Looking For A Reading Light
Now tell the story again, here.
I have a genuine need for a bedside reading light. But for the living room with its fancy ceiling, each room is lit with one or more Glimpse LEDs, mounted in new RACO175 junction boxes of course. An overhead light is crummy for seeking sleep, badly aimed at a book, and not amenable to drowsy shutoff.
As a solution, I was offered this desk lamp with ready-to-go 100 watt incandescent bulb. I just can't bear to use it. I tried a clumsy directional LED bulb appearing in photos to follow. No go. I couldn't keep the lamp from toppling.
I no longer expect to find innovation at Home Depot, but dutifully walked the aisles again this week. I found this, and went on to also buy new T47 and T67 disk lights. I hoped the bad dimmer buzz in those disk lights might be resolved. Wishful thinking, and all three trials will be returned. Darn the packaging. With this ecosmart, know to twist out the front-face bubble with little damage. Never get angry and use a knife or scissors.
I would try this much-lighter new version of the ecosmart technology, in my lamp!
Here is a labeled array of bulbs discussed here, out of packaging.
The year-old "75w" version of the ecosmart LED is at left. Next to it is the new "65w" ecosmart. At right is a Utilitech version of the L-Prize replacement of a 60-watt incandescent.
Labels A through D are edited-in, for comments to follow. First, note weight of each. A = 429.2 g. B = 145.2 g. C = 27.5 g. D = 247.3 g.
In the desk lamp, the "65w" ecosmart is still toppling, and a bit ugly. I won't use it.
A 65 watt incandescent flood looks the same and is less toppling, but I won't use it even in cold-cold winter, where the heat feels good. I'm leaving that in place for night-time fumbling-for-a phone. It beats any stupid point source bulb. It's hard to believe people still use "bulbs."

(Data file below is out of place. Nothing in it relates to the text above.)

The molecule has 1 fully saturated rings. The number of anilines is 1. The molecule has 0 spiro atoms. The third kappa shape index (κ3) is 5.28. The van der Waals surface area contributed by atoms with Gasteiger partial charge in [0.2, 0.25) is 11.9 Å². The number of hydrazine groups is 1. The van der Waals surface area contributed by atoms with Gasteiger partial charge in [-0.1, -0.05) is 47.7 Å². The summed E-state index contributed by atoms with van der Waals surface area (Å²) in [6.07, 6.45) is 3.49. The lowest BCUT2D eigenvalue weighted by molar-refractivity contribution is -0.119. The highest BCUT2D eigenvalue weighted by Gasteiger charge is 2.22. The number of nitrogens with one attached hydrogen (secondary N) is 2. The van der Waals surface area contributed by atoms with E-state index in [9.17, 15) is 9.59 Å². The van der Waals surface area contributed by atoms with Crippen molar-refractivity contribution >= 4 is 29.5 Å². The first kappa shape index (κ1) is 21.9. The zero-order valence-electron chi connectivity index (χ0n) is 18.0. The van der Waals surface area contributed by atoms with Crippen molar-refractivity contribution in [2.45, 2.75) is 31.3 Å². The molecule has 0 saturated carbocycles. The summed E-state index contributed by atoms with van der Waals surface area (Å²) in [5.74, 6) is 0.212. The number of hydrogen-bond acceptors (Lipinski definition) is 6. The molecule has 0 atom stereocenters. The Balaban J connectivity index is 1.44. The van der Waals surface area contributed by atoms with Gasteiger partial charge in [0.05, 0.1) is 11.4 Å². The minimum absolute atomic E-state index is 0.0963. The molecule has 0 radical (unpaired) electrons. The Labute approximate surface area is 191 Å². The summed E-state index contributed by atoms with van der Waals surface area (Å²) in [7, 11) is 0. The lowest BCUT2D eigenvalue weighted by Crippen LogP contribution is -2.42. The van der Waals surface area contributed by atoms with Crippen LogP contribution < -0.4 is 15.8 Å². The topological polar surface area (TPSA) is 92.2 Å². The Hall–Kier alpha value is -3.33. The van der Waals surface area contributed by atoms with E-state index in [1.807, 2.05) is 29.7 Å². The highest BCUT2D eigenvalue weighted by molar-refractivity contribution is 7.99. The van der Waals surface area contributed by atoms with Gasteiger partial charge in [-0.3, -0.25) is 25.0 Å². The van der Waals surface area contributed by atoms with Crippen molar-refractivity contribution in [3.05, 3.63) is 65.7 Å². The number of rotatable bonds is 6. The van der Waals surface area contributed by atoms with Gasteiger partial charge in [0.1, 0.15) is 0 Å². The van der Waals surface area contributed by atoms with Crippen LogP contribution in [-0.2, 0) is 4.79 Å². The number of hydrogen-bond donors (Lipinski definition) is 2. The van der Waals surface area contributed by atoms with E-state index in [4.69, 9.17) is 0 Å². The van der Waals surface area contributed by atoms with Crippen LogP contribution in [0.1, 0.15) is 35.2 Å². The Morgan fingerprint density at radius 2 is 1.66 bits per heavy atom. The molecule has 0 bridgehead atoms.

Here is a collage of three individual photos of task illumination, with very limited discrimination of brightness. I use a Canon Digital Rebel SLR camera in No Flash mode for all comparisons. The setting allows automatic adjustment to found light, and individual photos are not comparable, except perhaps that brightness might be reveled in better camera focus achieved. It is not the way to do testing.
Again, I can rely on my Living Room test stand for unambiguous comparisons. Comparisons are most valid where side-by-side specimens have the same color temperature.
At left is a 4" Glimpse, 2700°K, 425 lumens.
At right is the "65w" ecosmart, 2700°K, 650 lumens.
Labels applied to comparison photos state unambiguous conclusions, where Brightness Numbers are noted. B4 is the standard, assigned to a 100 watt incandescent bulb. For all directional light beaming from a plate, compute Brightness Number as:
Tested Lumens/450 * B4.
The topply Ecosmart LED flood in a reading lamp is brighter than a 100 watt incandescent by *650/450 , brighter by 44%.
Here is one more demonstration of "B4", equivalence of a 100 watt incandescent and a 3000°K 4" Glimpse, 450 lumens.
Add some more test-stand observations. These will further illustrate that task illumination, that properly distinguishes luminaires of differing construction, is not at all expressed in numbers of lumens or lumens per watt. The observations are useful in seeking a reading light, applying Year-2013 source material for a Year-2016 debate about "High-Efficacy Lamps." This addresses misconceptions about point-source LEDs. The point to be made is that a point-source lamp of any kind can never be "high-efficacy." An LED bulb that might screw into an old reading lamp must be directional with large beam angle, not with some concentrating lens. See the inefficiency of the US DOE "L-Prize" point-source LED bulb. vs. good directional LEDs:
A point-source LED A19 bulb, the Utilitech offering of the L-Prize bulb, gives really-awful illumination. Such expensive bulbs should never be used as desk-lamp reading light. Point-source bulbs are inferior for any task illumination.
It really hurts consumer decision-making when directional LED lighting is under-rated, by a large amount. It is time we fixed the packaging.
I'm still waiting for a good reading light. It might be in an art piece suspended from the ceiling. For a child, I have imagined illumination from "landing lights" on a remote-control model airplane, at quite modest cost. For me, it might be a soft-light broad panel with some provision for aiming, mounted to the wall. All best solutions will come where we at last have direct attachment to low-voltage DC.